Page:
THE MINERAL SCHORL

  • Chemistry: NaFe3(Al,Fe)6Si6O18(BO3)3(OH)4, Sodium Iron Aluminum Boro-silicate Hydroxide.
  • Class: Silicates
  • Subclass: Cyclosilicates
  • Group: Tourmalines
  • Uses: mineral collection specimens, electrical uses and as ornamental stone.
  • Specimens

Schorl is the most common mineral in the Tourmaline Group. Some other members of the Tourmaline Group are elbaite, uvite, buergerite and dravite. All tourmalines form similar crystals because they are isostructural, meaning that they share the same internal crystalline structure.

Schorl can form some very nice classic tourmaline crystals. Tourmaline crystals are interesting because they are hemimorphic, having a different shaped top from the bottom of the crystal. Some crystals of Schorl can reach a rather large size and can display a great variety of crystal faces.

Schorl can be a major component of igneous and metamorphic rocks. Although it is not the only black mineral common to such rocks, it is the only one that will form crystals with a clear triangular cross-section.

Long thin crystals of schorl are common as inclusions in quartz, forming the ornamental stone called "Tourmalinated Quartz". This stone is unique with its long needle to straw sized, arrow straight, prismatic crystals of pitch black schorl criss-crossing the clear colorless quartz. This attractive stone is used in semi-precious jewelry, carved figurines, obelisks, crystal balls, eggs and as a popular tumbled stone.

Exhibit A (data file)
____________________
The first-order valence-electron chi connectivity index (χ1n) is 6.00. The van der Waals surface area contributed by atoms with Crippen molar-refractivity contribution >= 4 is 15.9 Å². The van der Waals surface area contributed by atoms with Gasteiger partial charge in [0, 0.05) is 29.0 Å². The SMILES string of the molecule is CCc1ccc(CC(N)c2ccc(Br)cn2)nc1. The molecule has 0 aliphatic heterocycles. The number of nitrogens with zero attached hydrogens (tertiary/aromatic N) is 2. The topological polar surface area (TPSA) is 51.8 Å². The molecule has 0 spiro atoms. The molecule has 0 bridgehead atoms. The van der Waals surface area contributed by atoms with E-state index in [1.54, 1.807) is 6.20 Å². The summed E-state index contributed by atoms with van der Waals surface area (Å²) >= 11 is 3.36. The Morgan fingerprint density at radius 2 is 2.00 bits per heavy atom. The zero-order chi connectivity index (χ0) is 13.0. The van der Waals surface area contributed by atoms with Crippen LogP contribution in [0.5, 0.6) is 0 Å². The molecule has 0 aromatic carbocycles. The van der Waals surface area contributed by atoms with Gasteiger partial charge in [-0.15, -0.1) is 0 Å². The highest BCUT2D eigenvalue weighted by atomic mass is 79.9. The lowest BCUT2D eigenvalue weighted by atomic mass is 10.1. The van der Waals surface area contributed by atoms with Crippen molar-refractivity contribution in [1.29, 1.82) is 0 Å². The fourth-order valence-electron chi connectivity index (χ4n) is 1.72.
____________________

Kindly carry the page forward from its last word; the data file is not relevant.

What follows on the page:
PHYSICAL CHARACTERISTICS:

  • Color is black.
  • Luster is vitreous to submetallic.
  • Transparency: crystals are opaque.
  • Crystal System is trigonal; 3 m.
  • Crystal Habit is typically elongated three sided prisms. The terminations can be either a simple to complex trigonal pyramid or flat basal face. The prism faces are usually striated lengthwise. In cross section, all tourmalines will appear predominantly triangular in shape. Doubly terminated crystals are hemimorphic meaning that the two ends of the crystal are not exactly alike. Massive forms can also be found.
  • Cleavage is absent although there is basal parting.
  • Fracture is uneven to conchoidal.
  • Hardness is 7 - 7.5
  • Specific Gravity is 3.2+ (slightly heavier than average)
  • Streak is white.
  • Other Characteristics: Piezoelectric.
  • Associated Minerals include those minerals associated with granitic pegmatites and metamorphic rocks such as micas, feldspars and quartz.
  • Notable Occurrences include Brazil; Colorado; Appalachian mountains; Germany; Cornwall, England and many others.
  • Best Field Indicators are crystal habit, overall triangular cross-section, striations, color and hardness.
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Available SCHORL specimens:
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